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Oil Well Testing to Continue for Additional 24 Hours

After two days of waiting and watching as a containment cap kept new oil from flowing into the Gulf of Mexico for the first time since a spill disaster began, officials decided Saturday to extend a test on BP’s broken well for another 24 hours.

“As we continue to see success in the temporary halt of oil from the leak, the U.S. government and BP have agreed to allow the well integrity test to continue another 24 hours,” Coast Guard Adm. Thad Allen said in a statement.

“When this test is eventually stopped, we will immediately return to containment, using the new, tighter sealing cap with both the Helix Producer and the Q4000. Additional collection capacity of up to 80,000 barrels per day is also being added in the coming days,” he said.

Oil from the broken wellhead stopped flowing midafternoon Thursday, 85 days after an explosion on the Deepwater Horizon drilling rig started the gusher. BP officials initially said pressure tests on the well using a new 75-ton containment cap would last 48 hours.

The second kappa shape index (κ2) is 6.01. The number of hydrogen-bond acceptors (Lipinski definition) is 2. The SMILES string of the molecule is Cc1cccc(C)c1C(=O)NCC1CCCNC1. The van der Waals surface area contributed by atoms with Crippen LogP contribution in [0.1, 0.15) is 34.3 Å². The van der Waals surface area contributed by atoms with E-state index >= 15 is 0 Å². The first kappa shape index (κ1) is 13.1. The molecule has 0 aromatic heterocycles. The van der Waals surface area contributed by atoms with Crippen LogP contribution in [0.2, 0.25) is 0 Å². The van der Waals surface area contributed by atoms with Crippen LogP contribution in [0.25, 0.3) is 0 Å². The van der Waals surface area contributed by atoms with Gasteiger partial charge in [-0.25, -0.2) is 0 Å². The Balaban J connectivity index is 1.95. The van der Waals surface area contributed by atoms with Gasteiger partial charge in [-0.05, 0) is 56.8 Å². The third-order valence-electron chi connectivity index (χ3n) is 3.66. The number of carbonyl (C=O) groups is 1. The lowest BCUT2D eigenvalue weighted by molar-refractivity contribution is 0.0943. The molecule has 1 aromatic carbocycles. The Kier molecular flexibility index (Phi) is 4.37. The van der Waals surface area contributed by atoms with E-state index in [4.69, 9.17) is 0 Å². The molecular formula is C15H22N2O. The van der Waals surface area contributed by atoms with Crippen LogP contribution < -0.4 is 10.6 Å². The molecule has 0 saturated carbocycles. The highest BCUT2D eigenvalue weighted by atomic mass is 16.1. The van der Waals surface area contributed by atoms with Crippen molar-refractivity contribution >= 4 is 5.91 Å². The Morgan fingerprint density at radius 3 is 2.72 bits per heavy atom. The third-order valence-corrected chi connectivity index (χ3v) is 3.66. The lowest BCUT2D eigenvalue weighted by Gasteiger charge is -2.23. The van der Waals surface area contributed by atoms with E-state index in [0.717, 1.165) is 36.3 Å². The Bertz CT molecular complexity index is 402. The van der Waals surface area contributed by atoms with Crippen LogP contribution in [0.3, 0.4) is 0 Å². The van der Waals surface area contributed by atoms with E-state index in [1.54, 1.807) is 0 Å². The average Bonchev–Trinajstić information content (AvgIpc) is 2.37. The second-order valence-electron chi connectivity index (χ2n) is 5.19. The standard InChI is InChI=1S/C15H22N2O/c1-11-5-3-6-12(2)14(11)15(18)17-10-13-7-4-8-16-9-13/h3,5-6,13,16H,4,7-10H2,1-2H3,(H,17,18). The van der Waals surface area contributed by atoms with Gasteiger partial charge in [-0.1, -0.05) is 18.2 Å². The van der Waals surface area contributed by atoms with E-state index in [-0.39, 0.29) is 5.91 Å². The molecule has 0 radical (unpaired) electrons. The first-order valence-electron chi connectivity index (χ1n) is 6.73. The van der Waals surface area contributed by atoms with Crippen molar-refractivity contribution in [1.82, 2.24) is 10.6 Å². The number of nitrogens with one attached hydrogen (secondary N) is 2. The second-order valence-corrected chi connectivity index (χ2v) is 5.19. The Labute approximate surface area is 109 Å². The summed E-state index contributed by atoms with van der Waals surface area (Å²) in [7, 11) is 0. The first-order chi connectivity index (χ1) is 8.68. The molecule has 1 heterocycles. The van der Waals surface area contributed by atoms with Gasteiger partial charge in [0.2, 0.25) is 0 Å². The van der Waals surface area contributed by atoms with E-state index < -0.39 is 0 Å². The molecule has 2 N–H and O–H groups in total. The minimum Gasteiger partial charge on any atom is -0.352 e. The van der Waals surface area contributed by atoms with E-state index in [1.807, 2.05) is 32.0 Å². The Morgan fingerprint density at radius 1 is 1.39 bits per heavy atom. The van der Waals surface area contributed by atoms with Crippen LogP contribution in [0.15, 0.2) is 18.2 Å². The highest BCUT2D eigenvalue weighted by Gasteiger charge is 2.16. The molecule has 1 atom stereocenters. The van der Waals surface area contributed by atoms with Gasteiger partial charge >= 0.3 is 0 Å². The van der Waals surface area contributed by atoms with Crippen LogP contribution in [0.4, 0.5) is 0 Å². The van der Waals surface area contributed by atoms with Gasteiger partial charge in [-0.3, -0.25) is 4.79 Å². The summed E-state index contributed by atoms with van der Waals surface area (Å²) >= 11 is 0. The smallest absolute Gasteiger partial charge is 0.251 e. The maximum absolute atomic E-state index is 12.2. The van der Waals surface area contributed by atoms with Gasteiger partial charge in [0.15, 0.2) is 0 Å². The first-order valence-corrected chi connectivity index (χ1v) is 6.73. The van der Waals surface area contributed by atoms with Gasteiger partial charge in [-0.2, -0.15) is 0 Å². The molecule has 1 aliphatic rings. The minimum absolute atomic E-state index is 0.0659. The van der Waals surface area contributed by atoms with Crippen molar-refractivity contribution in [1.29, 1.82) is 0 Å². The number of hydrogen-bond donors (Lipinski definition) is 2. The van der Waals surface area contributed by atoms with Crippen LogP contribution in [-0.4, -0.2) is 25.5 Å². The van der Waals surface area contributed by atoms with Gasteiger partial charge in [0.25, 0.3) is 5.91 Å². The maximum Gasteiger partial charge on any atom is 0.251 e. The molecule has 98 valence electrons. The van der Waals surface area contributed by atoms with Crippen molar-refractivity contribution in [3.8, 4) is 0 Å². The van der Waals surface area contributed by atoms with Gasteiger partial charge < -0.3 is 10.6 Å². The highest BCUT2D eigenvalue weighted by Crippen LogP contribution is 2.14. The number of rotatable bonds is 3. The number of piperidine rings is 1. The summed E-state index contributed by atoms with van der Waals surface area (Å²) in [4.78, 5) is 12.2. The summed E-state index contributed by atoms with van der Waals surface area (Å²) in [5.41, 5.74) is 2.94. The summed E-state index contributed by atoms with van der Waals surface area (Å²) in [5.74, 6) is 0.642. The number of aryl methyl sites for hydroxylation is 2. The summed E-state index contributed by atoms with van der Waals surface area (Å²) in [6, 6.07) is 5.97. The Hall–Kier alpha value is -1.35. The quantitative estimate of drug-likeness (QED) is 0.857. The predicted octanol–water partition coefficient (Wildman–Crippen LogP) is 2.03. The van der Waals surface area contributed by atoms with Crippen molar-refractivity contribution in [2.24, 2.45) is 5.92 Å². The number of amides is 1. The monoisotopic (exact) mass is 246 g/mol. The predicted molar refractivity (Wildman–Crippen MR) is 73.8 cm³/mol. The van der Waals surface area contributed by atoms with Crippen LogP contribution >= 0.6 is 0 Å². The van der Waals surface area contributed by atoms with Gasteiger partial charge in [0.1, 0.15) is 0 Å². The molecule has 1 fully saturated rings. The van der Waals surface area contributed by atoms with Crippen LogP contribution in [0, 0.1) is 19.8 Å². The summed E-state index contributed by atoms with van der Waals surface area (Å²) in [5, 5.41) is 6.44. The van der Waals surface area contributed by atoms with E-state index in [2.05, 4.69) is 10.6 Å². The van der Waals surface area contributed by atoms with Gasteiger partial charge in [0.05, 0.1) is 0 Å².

Engineers are checking pressure levels inside the well every six hours, trying to determine if it and casing are intact and whether any new leaks are being triggered under the sea floor. Reports say scientists have been encouraged by both pressure tests and temperature readings from the well.

When collection of oil by surface vessels resumes, it is likely that some oil may again flow into the Gulf. The permanent fix for the leak is a relief well, two of which are still being drilled. Officials have said a relief well could be in place by mid-August.

Officials also announced Saturday that after an operational review, the so-called “super skimmer” cleanup vessel will not be deployed as part of the oil clean up effort.

“Because the oil consists of relatively smaller patches and numerous ribbons spread very thinly across a great distance, the mission has required the deployment of smaller skimmers with the agility needed to maneuver and pursue oil in both crowded and open waters,” a statement from the Deepwater Horizon response center said.

Find all of the NewsHour’s coverage of the oil disaster and watch BP’s live video feed of the broken well here.